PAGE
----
CBN丨COVID-19 surge affects 10 provinces, but better positioned with increasing vaccination

2021年10月22日 19:44   21世纪经济报道 21财经APP   李莹亮,实习记者张然

Hi everyone. I’m Stephanie LI.


Coming up on today’s program.


  • Another 28 local infections were reported in the Chinese mainland on Thursday, a new high of the recent COVID-19 resurgence;

  • China’s October mortgage rates fell for first time this year.

Here’s what you need to know about China in the past 24 hours 


Delta is back, again. This time, the Northwest suffers the blow.

Since two tourists originally from Shanghai were found COVID-19 positive in Northwest China's Shaanxi Province on October 16, this wave of epidemic resurgence has spilled to at least 10 provinces and cities as of Thursday.

Transmission links related to the latest flare-up continue to expand as the original transmission source remains unclear. China reported 28 new domestically transmitted cases on Thursday, affecting Inner Mongolia, Gansu, Shaanxi, Ningxia, Beijing, Guizhou and Qianghai around the country, bringing the total number to 70.

Officials in Beijing, which is busy gearing up for its hosting of the 2022 Winter Games in February, vowed stringent efforts against the virus, while parts of northern China braced for more curbs. The district where one local infection was spotted on Tuesday in Beijing is under soft lockdown and screenings are underway.

However, health experts believe the sporadic outbreaks are common and China is able to to curb the epidemic resurgence soon. Shao Yiming, a leading physician and immunologist at the Chinese Center for Disease Control and Prevention, said China's epidemic prevention and control strategy in the past had proven effective as more than 80 percent of the population is now fully vaccinated.






  • By the end of 2020, China had been the world's second largest import market for 12 consecutive years, and a major export destination for many countries and regions, the Ministry of Commerce said on Thursday. Data of China's foreign trade shows that the country's imports hit a historic high of 2 trillion in the first three quarters, a 32.6 percent jump year-on-year.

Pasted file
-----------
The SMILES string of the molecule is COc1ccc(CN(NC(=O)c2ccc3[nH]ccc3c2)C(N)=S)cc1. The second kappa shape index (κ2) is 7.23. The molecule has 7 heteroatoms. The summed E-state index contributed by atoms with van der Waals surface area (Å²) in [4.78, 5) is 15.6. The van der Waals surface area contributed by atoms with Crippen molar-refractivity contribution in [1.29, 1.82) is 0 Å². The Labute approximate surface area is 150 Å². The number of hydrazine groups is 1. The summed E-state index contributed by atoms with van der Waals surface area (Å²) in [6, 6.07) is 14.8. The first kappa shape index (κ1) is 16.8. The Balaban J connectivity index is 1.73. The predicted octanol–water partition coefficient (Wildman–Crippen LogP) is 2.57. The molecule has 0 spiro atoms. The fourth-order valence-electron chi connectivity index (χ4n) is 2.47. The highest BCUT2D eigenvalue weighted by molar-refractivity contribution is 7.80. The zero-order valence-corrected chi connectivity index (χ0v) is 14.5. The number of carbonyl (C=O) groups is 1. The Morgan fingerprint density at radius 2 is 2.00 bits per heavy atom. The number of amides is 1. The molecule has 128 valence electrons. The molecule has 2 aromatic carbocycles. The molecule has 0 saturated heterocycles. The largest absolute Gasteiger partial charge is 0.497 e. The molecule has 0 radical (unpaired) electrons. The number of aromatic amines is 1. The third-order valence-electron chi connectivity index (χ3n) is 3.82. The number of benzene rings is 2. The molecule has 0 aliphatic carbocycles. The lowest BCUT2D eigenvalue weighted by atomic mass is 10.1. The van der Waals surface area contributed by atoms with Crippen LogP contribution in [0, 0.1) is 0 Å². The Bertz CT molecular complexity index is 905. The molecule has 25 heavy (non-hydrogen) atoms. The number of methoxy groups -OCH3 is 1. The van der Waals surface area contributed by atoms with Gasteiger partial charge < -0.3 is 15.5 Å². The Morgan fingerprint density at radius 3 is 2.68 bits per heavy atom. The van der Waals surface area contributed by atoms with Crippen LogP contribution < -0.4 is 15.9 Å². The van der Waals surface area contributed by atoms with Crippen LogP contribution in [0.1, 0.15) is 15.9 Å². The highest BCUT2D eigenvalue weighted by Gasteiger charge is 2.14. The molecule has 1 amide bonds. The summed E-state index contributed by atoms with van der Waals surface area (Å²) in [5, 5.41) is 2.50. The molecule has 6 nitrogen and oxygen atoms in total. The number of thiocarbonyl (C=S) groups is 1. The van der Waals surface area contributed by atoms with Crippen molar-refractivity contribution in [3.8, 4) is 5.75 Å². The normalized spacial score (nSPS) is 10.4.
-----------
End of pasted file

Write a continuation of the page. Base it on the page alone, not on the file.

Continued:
Greater Bay Area, Greater Future


  • Financial regulators in Hong Kong and the Mainland are pushing to allow the southbound trading of stocks via the Shanghai-Hong Kong Stock Connect to be priced in yuan, said Hong Kong Financial Secretary Paul Chan Mo-po. He added that the stock and bond connect programs are warmly welcomed by international investors and are helpful to further develop an important platform in Hong Kong to offer RMB-denominated assets as well as promote the process of RMB internationalization. 


Next on industry and company news


  • The average mortgage rate in China’s major cities declined in October for the first time this year. The average mortgage rate in 90 major cities for first-home purchases was 5.73 percent, and the rate for second-home purchases stood at 5.99 percent, both 1 basis point down from last month, according to Beike Research Institute.


  • Huawei got a sweetheart deal on a piece of industrial land in its home city of Shenzhen, apparently paying a below market price for the over-500,000-square-meter plot. The tech giant paid 298 million yuan ($46.6 million) for the plot for up to 760,000 square meters of total floor space, costing Huawei less than 400 yuan per square meter.  


  • Chinese smartphone maker Oppo is reported to be developing its own high-end semiconductors for its flagship mobile phones, joining a race by smartphone makers—including Apple, Samsung, Huawei and Google—to develop in-house processors in pursuit of a competitive edge. 


Switching gears to the financial sector


  • China’s recent crackdown on illegal activities, such as monopoly and “disorderly expansion of capital,” shouldn’t be seen as targeting the private economy, an official at the National Development and Reform Commission (NDRC) told a press conference yesterday. Yi Huiman, chairman of China's top securities regulator, said on the Financial Street Forum a day earlier that China must pay more attention to the regulation and guidance of capital amid ongoing registration-based reforms, which aim to make capital market mechanisms play a bigger role in IPO process.


  • During the Financial Street Forum yesterday, China’s top financial regulator, the China Securities Regulatory Commission, vowed to make greater efforts to improve the regulatory framework of the private fund industry as part of systemic moves to beef up the role of equity financing in serving innovative startups. Also, a senior official from the China Banking and Insurance Regulatory Commission (CBIRC) said the indebtedness of Chinese developer Evergrande Group is an individual case and will not have a major impact on the entire industry and the credit of Chinese companies. 


Wrapping up with a quick look at the stock market


  • Chinese stocks closed mixed on Friday with the benchmark Shanghai Composite Index down 0.34 percent, at 3582 points. The Shenzhen Component Index closed 0.33 percent higher at 14492 points. The Hang Seng Index closed 0.42 percent higher to stand at 26126 points. 


Biz Word of the Day


  • A Sweetheart Deal is an agreement of any type that generally consists of one party presenting another party with a proposal so attractive and potentially lucrative that it is difficult to turn down.



Executive Editor: Sonia YU

Editor: LI Yanxia

Host: Stephanie LI

Writer: Stephanie LI, ZHANG Ran, TIAN Chang

Producer: XIANG Xiufang

Sound Editor: ZHANG Ran, Andy YUAN

Graphic Designer: ZHENG Wenjing, LIAO Wanni

Co-produced by 21st Century Business Herald Dept. of Overseas News & SFC Audio/Video Dept.

Presented by SFC

编委:  于晓娜







21世纪经济报道海外部 南财音视频部  联合制作

南方财经全媒体集团  出品